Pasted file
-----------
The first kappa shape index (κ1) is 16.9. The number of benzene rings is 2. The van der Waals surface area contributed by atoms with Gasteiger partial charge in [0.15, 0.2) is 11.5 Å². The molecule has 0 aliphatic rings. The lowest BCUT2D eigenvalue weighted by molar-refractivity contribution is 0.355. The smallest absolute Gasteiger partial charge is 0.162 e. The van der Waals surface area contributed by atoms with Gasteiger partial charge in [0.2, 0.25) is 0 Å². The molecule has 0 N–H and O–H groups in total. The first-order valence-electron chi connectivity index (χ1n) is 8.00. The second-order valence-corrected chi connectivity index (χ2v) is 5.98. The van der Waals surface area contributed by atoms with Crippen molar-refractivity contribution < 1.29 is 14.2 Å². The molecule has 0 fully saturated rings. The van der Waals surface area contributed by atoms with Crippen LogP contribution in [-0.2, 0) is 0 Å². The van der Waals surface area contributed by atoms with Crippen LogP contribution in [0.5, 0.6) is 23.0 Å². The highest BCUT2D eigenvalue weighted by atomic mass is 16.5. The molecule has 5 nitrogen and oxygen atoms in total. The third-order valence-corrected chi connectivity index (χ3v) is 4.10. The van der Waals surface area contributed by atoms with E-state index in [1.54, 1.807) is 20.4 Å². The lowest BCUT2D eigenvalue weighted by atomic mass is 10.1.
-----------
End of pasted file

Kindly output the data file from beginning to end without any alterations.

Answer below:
The first kappa shape index (κ1) is 16.9. The number of benzene rings is 2. The van der Waals surface area contributed by atoms with Gasteiger partial charge in [0.15, 0.2) is 11.5 Å². The molecule has 0 aliphatic rings. The lowest BCUT2D eigenvalue weighted by molar-refractivity contribution is 0.355. The smallest absolute Gasteiger partial charge is 0.162 e. The van der Waals surface area contributed by atoms with Gasteiger partial charge in [0.2, 0.25) is 0 Å². The molecule has 0 N–H and O–H groups in total. The first-order valence-electron chi connectivity index (χ1n) is 8.00. The second-order valence-corrected chi connectivity index (χ2v) is 5.98. The van der Waals surface area contributed by atoms with Crippen molar-refractivity contribution < 1.29 is 14.2 Å². The molecule has 0 fully saturated rings. The van der Waals surface area contributed by atoms with Crippen LogP contribution in [-0.2, 0) is 0 Å². The van der Waals surface area contributed by atoms with Crippen LogP contribution in [0.5, 0.6) is 23.0 Å². The highest BCUT2D eigenvalue weighted by atomic mass is 16.5. The molecule has 5 nitrogen and oxygen atoms in total. The third-order valence-corrected chi connectivity index (χ3v) is 4.10. The van der Waals surface area contributed by atoms with E-state index in [1.54, 1.807) is 20.4 Å². The lowest BCUT2D eigenvalue weighted by atomic mass is 10.1.